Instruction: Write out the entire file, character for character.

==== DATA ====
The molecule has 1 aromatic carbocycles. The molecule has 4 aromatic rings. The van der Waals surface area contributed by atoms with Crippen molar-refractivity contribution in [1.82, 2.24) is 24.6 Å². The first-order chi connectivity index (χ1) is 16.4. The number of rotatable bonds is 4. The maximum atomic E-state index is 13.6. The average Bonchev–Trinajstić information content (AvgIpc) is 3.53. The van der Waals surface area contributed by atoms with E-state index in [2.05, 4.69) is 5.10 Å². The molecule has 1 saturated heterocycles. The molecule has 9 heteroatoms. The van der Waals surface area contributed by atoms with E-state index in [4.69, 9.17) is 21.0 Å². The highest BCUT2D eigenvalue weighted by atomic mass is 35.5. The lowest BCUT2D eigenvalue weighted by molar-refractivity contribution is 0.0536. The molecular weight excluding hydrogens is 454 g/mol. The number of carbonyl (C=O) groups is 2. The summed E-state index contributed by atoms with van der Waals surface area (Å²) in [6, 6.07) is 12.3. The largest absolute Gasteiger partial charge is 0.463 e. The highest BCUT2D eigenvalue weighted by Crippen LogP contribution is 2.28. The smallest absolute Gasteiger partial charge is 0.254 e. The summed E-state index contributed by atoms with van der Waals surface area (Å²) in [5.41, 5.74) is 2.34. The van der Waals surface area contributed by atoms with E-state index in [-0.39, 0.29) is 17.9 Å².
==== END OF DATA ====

The molecule has 1 aromatic carbocycles. The molecule has 4 aromatic rings. The van der Waals surface area contributed by atoms with Crippen molar-refractivity contribution in [1.82, 2.24) is 24.6 Å². The first-order chi connectivity index (χ1) is 16.4. The number of rotatable bonds is 4. The maximum atomic E-state index is 13.6. The average Bonchev–Trinajstić information content (AvgIpc) is 3.53. The van der Waals surface area contributed by atoms with E-state index in [2.05, 4.69) is 5.10 Å². The molecule has 1 saturated heterocycles. The molecule has 9 heteroatoms. The van der Waals surface area contributed by atoms with E-state index in [4.69, 9.17) is 21.0 Å². The highest BCUT2D eigenvalue weighted by atomic mass is 35.5. The lowest BCUT2D eigenvalue weighted by molar-refractivity contribution is 0.0536. The molecular weight excluding hydrogens is 454 g/mol. The number of carbonyl (C=O) groups is 2. The summed E-state index contributed by atoms with van der Waals surface area (Å²) in [6, 6.07) is 12.3. The largest absolute Gasteiger partial charge is 0.463 e. The highest BCUT2D eigenvalue weighted by Crippen LogP contribution is 2.28. The smallest absolute Gasteiger partial charge is 0.254 e. The summed E-state index contributed by atoms with van der Waals surface area (Å²) in [5.41, 5.74) is 2.34. The van der Waals surface area contributed by atoms with E-state index in [-0.39, 0.29) is 17.9 Å².